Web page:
This blog post is intended as a high level review of the issues surrounding the creation and management of patient context for data acquired from medical devices. This post is not a definitive explanation of all factors associated with patient context, nor does it provide “the answer” to any particular patient context need.
This blog post is intended as a high level review of the issues surrounding the creation and management of patient context for data acquired from medical devices. This post is not a definitive explanation of all factors associated with patient context, nor does it provide “the answer” to any particular patient context need. The intent of this post is to describe different requirements, technologies and workflows that impact the requirements and design of optimal patient context management. The goal here is to flesh out a framework to think about and discuss patient context and how it can impact patient safety and user acceptance.
Connectivity enabled medical devices send patient data right out of the medical device to a network, be it a body area network, cellular broadband network, home or enterprise network. The network then conveys this medical device data to databases and applications that store, display and manipulate the data. When a medical device is directly attached to a patient, there is no question as to which patient the device data belongs. As soon as the data leaves the actual medical device via the serial port or a network connection, the association of that data with a particular patient is no longer obvious.
Much of the data used in establishing and maintaining patient association or patient context comes from, or is stored in, the patient management database. Patient management workflow is an important enabling component in the overall connectivity solution and key to patient context management.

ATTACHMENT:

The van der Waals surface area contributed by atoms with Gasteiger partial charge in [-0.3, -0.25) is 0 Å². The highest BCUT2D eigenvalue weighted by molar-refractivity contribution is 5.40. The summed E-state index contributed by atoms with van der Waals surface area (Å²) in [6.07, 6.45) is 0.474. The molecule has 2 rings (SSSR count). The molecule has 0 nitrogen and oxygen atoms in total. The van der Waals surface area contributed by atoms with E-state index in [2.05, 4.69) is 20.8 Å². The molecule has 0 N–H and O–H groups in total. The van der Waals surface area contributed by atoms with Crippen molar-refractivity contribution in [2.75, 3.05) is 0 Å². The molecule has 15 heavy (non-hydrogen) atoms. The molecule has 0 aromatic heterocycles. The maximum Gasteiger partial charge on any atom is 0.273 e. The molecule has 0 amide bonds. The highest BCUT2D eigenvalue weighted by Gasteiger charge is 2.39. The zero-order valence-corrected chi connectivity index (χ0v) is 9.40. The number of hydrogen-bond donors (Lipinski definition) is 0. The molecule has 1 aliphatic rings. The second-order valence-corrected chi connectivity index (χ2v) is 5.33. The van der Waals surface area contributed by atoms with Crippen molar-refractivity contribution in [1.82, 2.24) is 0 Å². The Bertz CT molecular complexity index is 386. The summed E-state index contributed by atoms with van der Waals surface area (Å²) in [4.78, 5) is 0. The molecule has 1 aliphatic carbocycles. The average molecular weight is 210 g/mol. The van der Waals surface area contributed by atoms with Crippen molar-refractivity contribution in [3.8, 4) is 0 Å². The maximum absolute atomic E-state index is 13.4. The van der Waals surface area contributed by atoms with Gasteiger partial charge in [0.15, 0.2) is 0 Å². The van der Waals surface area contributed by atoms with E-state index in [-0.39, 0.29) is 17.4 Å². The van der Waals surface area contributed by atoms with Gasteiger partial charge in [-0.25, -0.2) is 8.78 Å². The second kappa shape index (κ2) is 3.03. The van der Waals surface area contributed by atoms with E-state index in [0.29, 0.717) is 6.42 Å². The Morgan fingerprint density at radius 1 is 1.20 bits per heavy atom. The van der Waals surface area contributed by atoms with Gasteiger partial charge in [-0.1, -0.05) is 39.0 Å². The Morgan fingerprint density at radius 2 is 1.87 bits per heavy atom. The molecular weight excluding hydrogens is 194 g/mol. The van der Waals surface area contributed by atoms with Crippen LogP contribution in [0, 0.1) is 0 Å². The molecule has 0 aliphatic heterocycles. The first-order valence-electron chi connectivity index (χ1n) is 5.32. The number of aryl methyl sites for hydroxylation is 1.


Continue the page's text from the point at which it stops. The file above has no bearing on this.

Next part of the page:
It is critical to reliably know that the data from a medical device belongs to a particular patient. If the data is not associated with any patient it’s worthless; should the data be associated with the wrong patient it could be deadly. When patient data from patient A is misidentified as belonging to patient B, patient A can miss out on a life saving clinical intervention that is mistakenly applied to patient B. In this example, patient A may die due to a lack of care, and patient B may be injured or die as a consequence of receiving some clinical intervention that is not needed and could be contraindicated. Consequently, safe and reliable patient association or patient context management is a foundational capability for virtually any medical device connectivity or interoperability solution.
Many patients are connected to a medical device over time. Besides accurately identifying the patient currently attached to the medical device the design of patient context management features must reliably known when the patient that’s been attached is now detached and that subsequent physiological data is from a new patient rather that the previously attached patient. Now this may seem like a no-brainer, and in many cases it is self evident. But, this is not always the case. When reviewing data retrospectively, the user has no way to know if gaps in data represent changes in patients. In actual operation, the device and patient may be out of view of clinicians and caregivers. Staff often circulates and changes as shifts change, so that in certain situations patient context is no longer self evident and how patient context management is designed becomes critical to ensuring patient safety.
Besides the obvious patient safety issues, patient context faces another difficult challenge: usability and workflow. Identifying the patient to the medical device, i.e., establishing patient context, is not something that is done when there is no connectivity feature. Consequently, any patient context workflow becomes “extra work” or workflow steps that were not required prior to connectivity. Connectivity is supposed to provide workflow automation, which implies less work rather than extra work. Users of connectivity solutions base their product evaluations on whether the new solution is easy to use and has fewer, the same, or more steps required to use the device when compared to the previous iteration of the device. Poor usability and/or extra workflow steps can spell poor user acceptance or outright rejection.